- Lunar Eclipse and Winter Solstice
- December 19th, 2010
This year's winter solstice on Tuesday will fall on the same day as a full lunar eclipse for the first time in 456 years.
The rare, 72-minute lunar eclipse — when the sun, the Earth and the moon align — will begin in the early morning hours on Dec. 21 in North America, and should cast an amber glow on snowy landscapes, said NASA.
The moon will pass through the darkest part of the Earth's shadow.
Tuesday marks the first day of winter in the northern hemisphere, and the winter solstice begins in the evening at 6:38 p.m. ET, which is 8:08 p.m. NT, 7:38 p.m. AT, 5:38 p.m. CT, 4:38 p.m. MT, and 3:38 p.m. PT.
Scientists said the last time a full lunar eclipse coincided with the winter solstice was in AD 1554. NASA forecasts that at 1:33 a.m. ET on Tuesday, "Earth's shadow will appear as a dark red bite at the edge of the lunar disk."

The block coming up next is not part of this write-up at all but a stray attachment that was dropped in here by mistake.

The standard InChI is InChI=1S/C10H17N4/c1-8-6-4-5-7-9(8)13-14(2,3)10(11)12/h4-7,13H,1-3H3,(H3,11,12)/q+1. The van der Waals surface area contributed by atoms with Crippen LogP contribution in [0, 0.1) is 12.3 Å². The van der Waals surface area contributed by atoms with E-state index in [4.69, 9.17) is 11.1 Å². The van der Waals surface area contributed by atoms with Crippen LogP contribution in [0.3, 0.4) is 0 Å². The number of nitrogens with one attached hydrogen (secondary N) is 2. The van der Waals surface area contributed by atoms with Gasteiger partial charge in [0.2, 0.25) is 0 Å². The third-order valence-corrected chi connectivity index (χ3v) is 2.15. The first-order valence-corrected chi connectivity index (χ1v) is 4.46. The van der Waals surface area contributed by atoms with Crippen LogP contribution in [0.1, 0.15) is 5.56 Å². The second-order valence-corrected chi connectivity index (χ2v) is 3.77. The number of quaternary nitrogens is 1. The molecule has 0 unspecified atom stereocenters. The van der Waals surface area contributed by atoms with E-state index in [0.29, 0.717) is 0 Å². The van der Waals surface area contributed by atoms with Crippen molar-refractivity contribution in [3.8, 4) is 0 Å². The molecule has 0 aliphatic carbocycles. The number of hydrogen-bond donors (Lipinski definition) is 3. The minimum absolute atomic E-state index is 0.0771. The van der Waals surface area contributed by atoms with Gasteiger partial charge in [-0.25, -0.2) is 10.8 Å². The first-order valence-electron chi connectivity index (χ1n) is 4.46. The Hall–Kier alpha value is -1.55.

After roughly an hour, that "bite" will eventually grow to cover the whole moon. That stage, known as "totality," will probably start at 2:41 a.m. ET and last 72 minutes.
As for the best time to witness the cosmic event, NASA suggests being outside at 3:17a.m., "when the moon will be in deepest shadow, displaying the most fantastic shades of coppery red."
Although the arrival of the solstice cannot be seen, the moment describes the instant when the Earth's axial tilt is farthest away from the sun, resulting in the shortest day of the year as well as the longest night of the year.